Friday, October 19, 2007

Ironhorse Brigade helps, brick by brick, villagers rebuild lives

18 Sept 2007
By Staff Sgt. Jon Cupp
1st Brigade Combat Team, 1st Cavalry Division Public Affairs.

FALAHAT, Iraq – Soldiers from “Dagger” Troop D, 1st Battalion, 82nd Field Artillery Regiment, 1st “Ironhorse” Brigade Combat Team, 1st Cavalry Division joined with members of the brigade’s Embedded Provincial Reconstruction Team and Company A, 492nd Civil Affairs Battalion to assist local tribal sheiks and villagers with several construction projects, Sept. 16.

Working side by side, villagers and Soldiers moved construction supplies to include wheel barrows, shovels and wood among other building materials from a truck provided by Dagger Troop that transported the materials to a site where a store is being built. Additionally, the troops delivered a brand new generator to be used once the store is completed.

Dagger Troop coordinated the effort that will donate the store to a local family that has no source of income due to the sole breadwinner being disabled. Building supplies delivered to the site will also be used to build a house for a Falahat family, currently living in a mud hut, and to repair a second house in the village that was damaged during an insurgent attack nearly five months ago.

“We’re glad to see that security has improved enough to where we can begin reconstruction here and it’s especially important to do this during Ramadan because it ties in well with the Islamic principle of Zakarat which means charity,” said Capt. Martin Wohlgemuth, Dagger Troop commander and a native of Anchorage, Alaska. “All of the families we’re helping are poor so it makes this just that much more special.”

“It’s helping us to build better collaboration and improve our relations with the locals here,” said 1st Lt. Mike Blake, a platoon leader in Dagger Troop and a native of Baltimore. “We’ve gotten to know the people extremely well and they trust us. During events like this, the whole community comes together to help each other and they treat us just like we’re part of their community.”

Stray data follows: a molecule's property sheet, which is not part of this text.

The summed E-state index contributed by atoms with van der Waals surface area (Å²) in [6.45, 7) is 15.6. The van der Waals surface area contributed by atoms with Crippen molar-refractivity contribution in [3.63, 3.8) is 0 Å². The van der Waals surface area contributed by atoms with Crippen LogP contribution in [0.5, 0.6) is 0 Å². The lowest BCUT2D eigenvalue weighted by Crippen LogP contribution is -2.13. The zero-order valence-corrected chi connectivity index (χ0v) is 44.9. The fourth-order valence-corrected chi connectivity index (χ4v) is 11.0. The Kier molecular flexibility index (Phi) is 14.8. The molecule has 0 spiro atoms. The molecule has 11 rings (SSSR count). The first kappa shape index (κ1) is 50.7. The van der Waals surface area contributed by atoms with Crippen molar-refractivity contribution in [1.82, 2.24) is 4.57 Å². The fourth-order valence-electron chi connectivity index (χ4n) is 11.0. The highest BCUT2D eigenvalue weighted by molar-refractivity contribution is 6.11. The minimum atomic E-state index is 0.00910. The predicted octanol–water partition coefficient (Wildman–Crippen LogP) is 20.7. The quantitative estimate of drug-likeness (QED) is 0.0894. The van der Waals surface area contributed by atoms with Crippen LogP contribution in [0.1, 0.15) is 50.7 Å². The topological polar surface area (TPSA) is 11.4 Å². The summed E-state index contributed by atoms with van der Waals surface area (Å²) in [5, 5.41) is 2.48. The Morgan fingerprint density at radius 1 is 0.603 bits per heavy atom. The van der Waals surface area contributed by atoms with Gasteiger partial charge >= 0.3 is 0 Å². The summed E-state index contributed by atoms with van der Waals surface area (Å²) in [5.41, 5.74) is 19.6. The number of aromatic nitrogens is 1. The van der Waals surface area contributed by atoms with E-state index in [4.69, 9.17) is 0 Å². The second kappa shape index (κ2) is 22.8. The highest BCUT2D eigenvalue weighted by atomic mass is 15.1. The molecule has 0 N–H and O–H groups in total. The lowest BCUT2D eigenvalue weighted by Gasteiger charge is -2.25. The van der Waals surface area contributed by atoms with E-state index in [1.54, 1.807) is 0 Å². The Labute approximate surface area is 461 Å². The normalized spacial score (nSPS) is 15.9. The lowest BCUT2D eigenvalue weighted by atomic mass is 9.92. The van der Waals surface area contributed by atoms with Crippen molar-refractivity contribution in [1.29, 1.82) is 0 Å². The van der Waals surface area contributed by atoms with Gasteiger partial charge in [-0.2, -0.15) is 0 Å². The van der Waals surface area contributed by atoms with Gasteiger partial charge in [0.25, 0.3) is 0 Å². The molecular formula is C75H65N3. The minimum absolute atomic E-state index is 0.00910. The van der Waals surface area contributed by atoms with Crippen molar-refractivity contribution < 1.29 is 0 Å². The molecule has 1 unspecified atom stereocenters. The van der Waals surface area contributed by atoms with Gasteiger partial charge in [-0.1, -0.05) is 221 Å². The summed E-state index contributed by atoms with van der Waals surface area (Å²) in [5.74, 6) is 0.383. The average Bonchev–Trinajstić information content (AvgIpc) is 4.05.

A few days prior to this particular event, Soldiers from Dagger Troop had already transported 4,000 bricks and 26 tons of mortar to the building site.

A local Iraqi contractor is providing the labor and overseeing the building projects.

The Ironhorse EPRT paid for the building supplies with quick reaction funds from the U.S. State Department which are funds the department sets aside for non-profit organizations, businesses and for special construction projects such as those in Falahat.

“It’s all about facilitating Iraqi efforts to promote accelerated social and economic development,” said Maj. David Parker, an EPRT transition officer and a native of Savannah, Ga., explaining the purpose of the funds.

“This is a great opportunity to help them rebuild their own country and see them take pride in ownership,” said Maj. Jesse Larson, Ironhorse EPRT civil affairs officer, who hails from Kansas City, Kan. “Eventually as the security situation continues improving, the Iraqi government will step up and be taking over these types of projects.”

After all the supplies had been delivered to the site, the Iraqi contractor began working with laborers, who he hired to work on the project, to create a foundation for the store. They dug trenches in which to emplace bricks for the walls of the structure and set several of the bricks in place.

According to Wohlgemuth, it should only take about five to seven days for the contractor to complete the store with the construction and repairs on the two houses to be completed over a period of several weeks.

Recent successful reconciliation efforts in the area have helped to accelerate projects in the village and Soldiers said they have been amazed by the village’s transformation.

“There’s been a very dramatic change, it’s been four months since we’ve had a major attack, and we used to be attacked nearly everyday,” said Staff Sgt. Nicholas Lien, an acting platoon sergeant in Dagger Troop who hails from Whitewater, Wis. “We’ve worked closely with local tribal sheiks and the (Iraqi security volunteers) to kick out insurgents and the difference has been like night and day.”

“It’s pretty fantastic to see that the people here are showing their support for reconciliation efforts in the area, and this has been an incredible success when you compare it with how things were before,” said Pfc. Warren Griffen, a Dagger troop forward observer and a native of Rochester, N.Y.

So far, the combined efforts of Dagger troops working with the Iraqi security volunteers have led to the finding of many improvised explosive devices, weapons caches and the detaining of several Al Qaeda in Iraq fighters greatly improving the security situation, said Blake.

Future projects for the village, said Wohlgemuth include the refurbishing of schools, the fixing of water lines and the pursuit of more projects, similar to the construction effort, that will put the villagers back to work.

Photo - Staff Sgt. Nicholas Lien, left, an acting platoon sergeant, and Staff Sgt. Kevin Sartor, center, a forward observer, both from Dagger Troop, 1st Battalion, 82nd Field Artillery Regt., offload building supplies with the help of a local Iraqi man in Falahat, Iraq, Sept. 16, as part of a humanitarian effort to rebuild the socio-economic infrastructure of the village. Photo by Staff Sgt. Jon Cupp.

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